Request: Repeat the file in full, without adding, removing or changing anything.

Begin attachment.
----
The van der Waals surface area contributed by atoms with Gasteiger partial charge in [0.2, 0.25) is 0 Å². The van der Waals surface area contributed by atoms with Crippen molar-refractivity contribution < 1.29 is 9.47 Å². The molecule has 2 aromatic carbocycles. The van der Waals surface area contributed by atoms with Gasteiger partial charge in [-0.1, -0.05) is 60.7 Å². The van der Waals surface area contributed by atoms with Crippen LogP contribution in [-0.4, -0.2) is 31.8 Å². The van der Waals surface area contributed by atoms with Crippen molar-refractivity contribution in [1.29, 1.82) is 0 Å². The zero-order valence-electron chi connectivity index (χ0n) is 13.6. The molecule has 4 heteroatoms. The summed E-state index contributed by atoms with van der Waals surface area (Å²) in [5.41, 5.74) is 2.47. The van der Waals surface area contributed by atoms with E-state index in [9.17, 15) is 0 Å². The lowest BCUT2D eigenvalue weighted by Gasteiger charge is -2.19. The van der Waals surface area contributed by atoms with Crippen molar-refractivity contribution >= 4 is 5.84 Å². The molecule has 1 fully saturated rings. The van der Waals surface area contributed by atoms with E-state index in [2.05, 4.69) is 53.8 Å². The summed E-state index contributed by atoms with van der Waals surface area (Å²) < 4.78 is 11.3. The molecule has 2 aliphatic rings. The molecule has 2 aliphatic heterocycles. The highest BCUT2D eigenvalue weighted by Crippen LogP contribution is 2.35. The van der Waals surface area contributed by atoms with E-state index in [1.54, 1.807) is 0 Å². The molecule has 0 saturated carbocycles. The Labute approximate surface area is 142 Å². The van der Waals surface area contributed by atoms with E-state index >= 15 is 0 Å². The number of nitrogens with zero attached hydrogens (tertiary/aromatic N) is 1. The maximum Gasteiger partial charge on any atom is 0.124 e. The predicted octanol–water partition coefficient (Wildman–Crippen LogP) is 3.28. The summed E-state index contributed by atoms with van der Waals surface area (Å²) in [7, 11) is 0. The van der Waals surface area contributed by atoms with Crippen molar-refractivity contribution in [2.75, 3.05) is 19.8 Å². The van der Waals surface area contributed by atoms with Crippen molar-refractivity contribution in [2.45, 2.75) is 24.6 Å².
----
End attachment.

The van der Waals surface area contributed by atoms with Gasteiger partial charge in [0.2, 0.25) is 0 Å². The van der Waals surface area contributed by atoms with Crippen molar-refractivity contribution < 1.29 is 9.47 Å². The molecule has 2 aromatic carbocycles. The van der Waals surface area contributed by atoms with Gasteiger partial charge in [-0.1, -0.05) is 60.7 Å². The van der Waals surface area contributed by atoms with Crippen LogP contribution in [-0.4, -0.2) is 31.8 Å². The van der Waals surface area contributed by atoms with Crippen molar-refractivity contribution in [1.29, 1.82) is 0 Å². The zero-order valence-electron chi connectivity index (χ0n) is 13.6. The molecule has 4 heteroatoms. The summed E-state index contributed by atoms with van der Waals surface area (Å²) in [5.41, 5.74) is 2.47. The van der Waals surface area contributed by atoms with E-state index in [9.17, 15) is 0 Å². The lowest BCUT2D eigenvalue weighted by Gasteiger charge is -2.19. The van der Waals surface area contributed by atoms with Crippen molar-refractivity contribution >= 4 is 5.84 Å². The molecule has 1 fully saturated rings. The van der Waals surface area contributed by atoms with E-state index in [2.05, 4.69) is 53.8 Å². The summed E-state index contributed by atoms with van der Waals surface area (Å²) < 4.78 is 11.3. The molecule has 2 aliphatic rings. The molecule has 2 aliphatic heterocycles. The highest BCUT2D eigenvalue weighted by Crippen LogP contribution is 2.35. The van der Waals surface area contributed by atoms with E-state index in [1.54, 1.807) is 0 Å². The molecule has 0 saturated carbocycles. The Labute approximate surface area is 142 Å². The van der Waals surface area contributed by atoms with E-state index >= 15 is 0 Å². The number of nitrogens with zero attached hydrogens (tertiary/aromatic N) is 1. The maximum Gasteiger partial charge on any atom is 0.124 e. The predicted octanol–water partition coefficient (Wildman–Crippen LogP) is 3.28. The summed E-state index contributed by atoms with van der Waals surface area (Å²) in [7, 11) is 0. The van der Waals surface area contributed by atoms with Crippen molar-refractivity contribution in [2.75, 3.05) is 19.8 Å². The van der Waals surface area contributed by atoms with Crippen molar-refractivity contribution in [2.45, 2.75) is 24.6 Å².